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Finishing a Basement: Moisture Management

Timn222 | Posted in General Questions on

Hi all,

I’m planning to finish my basement and am researching options for the floor and wall assembly to best manage any potential moisture issues.

Some relevant info:

House age: Late 1970s
• Location: Southern Ontario (Zone 6A)
Foundation: Concrete block
• Basement floor: Concrete
• Ceiling height: 7′ 2″
Foundation waterproofing: Some kind of tar spray on the outside
• Slab vapor barrier: no vapor barrier under slab
• Current state: Unfinished (slab/foundation exposed on the inside)
• Water issues:
    • Typically the basement is dry and not even particularly damp.
• On one or two occasions several years ago, a spring thaw caused a small amount (<1/8″) of water to puddle on the floor along the wall/footing joint on one side. Once I started consistently clearing snow on that side of the house, this has not recurred.
• Radon: we had a sub-slab depressurization system installed a few years ago to reduce Radon levels, which is working well. So I’d prefer to minimize penetrations into the slab that could compromise that system wherever possible.

Overall, my main concern is how to best create a vapor/moisture barrier with an air gap so that any rare/incidental water intrusion can evaporate to the outside.

I’ve been considering using the DMX 1-step product ( and laying vinyl plank directly on top of it, which is appealing is I will loose a minimum of headroom that way (given our ceilings are already quite low).

However I’m curious if there are better subfloor options for this scenario.

Also I’m not certain how the floor underlayment or subfloor should best be integrated with the wall assembly to control moisture/vapor (e.g., should walls be framed on top of the underlay/subfloor or not, does the foam board create the vapor barrier or do you add a separate vapor barrier on the inside of framing behind the drywall, etc.). I’ve seen a lot of different approaches in my research, and I’m not sure what is best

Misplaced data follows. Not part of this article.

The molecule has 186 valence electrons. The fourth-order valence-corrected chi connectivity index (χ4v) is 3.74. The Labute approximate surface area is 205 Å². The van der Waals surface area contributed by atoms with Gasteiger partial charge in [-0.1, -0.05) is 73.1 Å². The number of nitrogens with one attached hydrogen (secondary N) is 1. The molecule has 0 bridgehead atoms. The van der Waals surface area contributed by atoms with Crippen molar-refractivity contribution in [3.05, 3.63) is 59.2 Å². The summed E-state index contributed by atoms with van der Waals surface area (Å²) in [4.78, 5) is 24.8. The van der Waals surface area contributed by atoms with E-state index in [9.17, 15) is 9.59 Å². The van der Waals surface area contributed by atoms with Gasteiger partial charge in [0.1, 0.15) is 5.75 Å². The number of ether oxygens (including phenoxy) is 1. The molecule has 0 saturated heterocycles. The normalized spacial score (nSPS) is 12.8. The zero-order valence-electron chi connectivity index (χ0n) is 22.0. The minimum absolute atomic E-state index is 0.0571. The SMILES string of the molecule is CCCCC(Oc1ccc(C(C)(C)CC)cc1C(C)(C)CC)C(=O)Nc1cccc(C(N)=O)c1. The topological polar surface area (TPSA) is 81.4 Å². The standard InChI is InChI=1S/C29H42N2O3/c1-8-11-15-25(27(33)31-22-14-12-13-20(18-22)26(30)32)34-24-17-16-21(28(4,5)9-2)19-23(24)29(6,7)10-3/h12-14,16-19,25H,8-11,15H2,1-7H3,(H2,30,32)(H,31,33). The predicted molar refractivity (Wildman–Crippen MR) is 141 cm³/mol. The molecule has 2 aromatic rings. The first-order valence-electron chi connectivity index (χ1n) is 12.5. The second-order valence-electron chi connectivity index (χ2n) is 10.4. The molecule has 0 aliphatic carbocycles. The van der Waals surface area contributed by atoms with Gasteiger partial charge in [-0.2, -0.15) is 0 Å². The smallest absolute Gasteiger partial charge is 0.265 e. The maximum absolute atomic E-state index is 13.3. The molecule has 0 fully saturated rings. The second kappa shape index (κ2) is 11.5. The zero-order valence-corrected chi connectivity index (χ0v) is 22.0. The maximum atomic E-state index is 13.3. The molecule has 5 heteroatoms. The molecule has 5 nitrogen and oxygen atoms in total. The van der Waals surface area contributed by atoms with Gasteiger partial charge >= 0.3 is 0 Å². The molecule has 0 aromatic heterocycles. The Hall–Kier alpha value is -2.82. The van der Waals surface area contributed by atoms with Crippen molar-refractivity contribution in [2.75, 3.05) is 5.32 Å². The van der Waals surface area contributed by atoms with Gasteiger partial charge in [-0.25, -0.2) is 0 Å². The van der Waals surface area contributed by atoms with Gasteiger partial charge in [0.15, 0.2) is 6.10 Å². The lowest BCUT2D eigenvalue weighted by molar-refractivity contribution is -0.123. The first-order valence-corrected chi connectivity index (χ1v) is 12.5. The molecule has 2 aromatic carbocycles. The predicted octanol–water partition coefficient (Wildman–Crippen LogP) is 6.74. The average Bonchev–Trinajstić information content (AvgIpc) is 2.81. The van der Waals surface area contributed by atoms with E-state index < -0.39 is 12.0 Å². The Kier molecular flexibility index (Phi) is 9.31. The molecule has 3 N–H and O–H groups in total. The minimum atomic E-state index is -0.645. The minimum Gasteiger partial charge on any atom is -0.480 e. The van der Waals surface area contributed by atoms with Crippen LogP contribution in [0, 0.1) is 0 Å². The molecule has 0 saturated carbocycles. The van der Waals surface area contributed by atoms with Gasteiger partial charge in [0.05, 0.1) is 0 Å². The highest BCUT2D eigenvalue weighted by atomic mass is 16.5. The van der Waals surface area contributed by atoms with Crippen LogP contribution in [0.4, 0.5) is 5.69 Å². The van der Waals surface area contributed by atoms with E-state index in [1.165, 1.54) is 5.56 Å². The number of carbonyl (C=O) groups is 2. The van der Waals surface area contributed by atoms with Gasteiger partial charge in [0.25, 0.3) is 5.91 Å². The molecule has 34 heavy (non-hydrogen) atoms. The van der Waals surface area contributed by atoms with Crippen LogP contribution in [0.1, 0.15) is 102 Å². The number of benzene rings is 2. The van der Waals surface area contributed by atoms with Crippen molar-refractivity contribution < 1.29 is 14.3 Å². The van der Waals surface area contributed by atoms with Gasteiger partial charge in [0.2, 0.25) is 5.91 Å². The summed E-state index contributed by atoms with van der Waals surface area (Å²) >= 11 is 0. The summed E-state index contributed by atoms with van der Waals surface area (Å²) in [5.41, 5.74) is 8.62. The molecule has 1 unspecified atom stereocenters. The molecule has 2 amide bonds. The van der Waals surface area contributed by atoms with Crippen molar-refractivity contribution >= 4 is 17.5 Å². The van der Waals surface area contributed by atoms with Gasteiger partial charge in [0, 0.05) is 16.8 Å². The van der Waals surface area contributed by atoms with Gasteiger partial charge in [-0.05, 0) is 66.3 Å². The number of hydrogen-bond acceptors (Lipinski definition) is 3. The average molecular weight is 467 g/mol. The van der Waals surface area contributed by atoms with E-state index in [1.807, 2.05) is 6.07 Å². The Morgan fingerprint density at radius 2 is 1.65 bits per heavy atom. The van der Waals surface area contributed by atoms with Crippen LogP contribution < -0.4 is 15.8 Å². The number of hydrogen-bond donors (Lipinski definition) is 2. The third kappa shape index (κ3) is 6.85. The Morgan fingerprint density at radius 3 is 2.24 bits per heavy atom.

DMX installation recommends spray-foaming around the perimeter between the underlayment and the foundation walls if they are unfinished (and then presumably you frame walls on top of that). Another assembly I saw recommended leaving a gap between subfloor and wall and then spacing the foam board off the wall a bit to create a continuous airflow behind the foam board wall insulation and the sub floor such that moisture could evaporate behind the foam board and out of the building.

I know there’s often not one right way to do things, but I’d appreciate any input/perspectives. Thanks in advance.

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  1. Expert Member
    BILL WICHERS | | #1

    I used that product you linked to, but I used it on one wall that sometimes has some water come through. It's a pretty good product, basically a shallow version of dimple mat. I wouldn't have any worries using it as designed on a floor. Another product that is often recommended is Dricore, but it's quite a bit thicker so you'll lose more headroom.

    I would use at least 2" of polyiso directly against the walls. If you use something like Dow Thermax, you can leave the interior side uncovered. I would install the floor system first, all the way to the foundation wall, then install the polyiso above that. This will help limit the chances of the polyiso sitting in a puddle which you want to avoid. If you have any concern about deeper water on the floor, leave an inch or two gap under the polyiso, which can be filled in with strips of XPS for insulating if needed. Remember that most of the value of that wall insulation is for the portion of the wall above the frost line, since that's where the temperature differential through the wall is greatest. I'm assuming here that your water came in through the slab, or between the bottom of the foundation wall and the slab. If the water came through the wall, you may want to consider running the 1 step product up the wall behind the polyiso to provide a drainage plane (which is what I did, except that I used EPS on this particular wall instead of polyiso).

    Regardless of what you do on the walls, foil faced polyiso or that dimple mat like 1 step product will provide your vapor barrier so you don't need anything additional for that purpose.


  2. Timn222 | | #2

    Hi Bill,

    Thanks a lot for your reply - very helpful!

    You are correct that in the water incident I referred to it came through the slab/wall joint.

    However I did once have some water leaking in through the window wells when leaves clogged the drain there. So the notion of running the DMX continuously from the floor up that wall to create one uninterrupted drainage plane and moisture barrier is very appealing. It's good to know you used it on a wall successfully.

    Thanks again.

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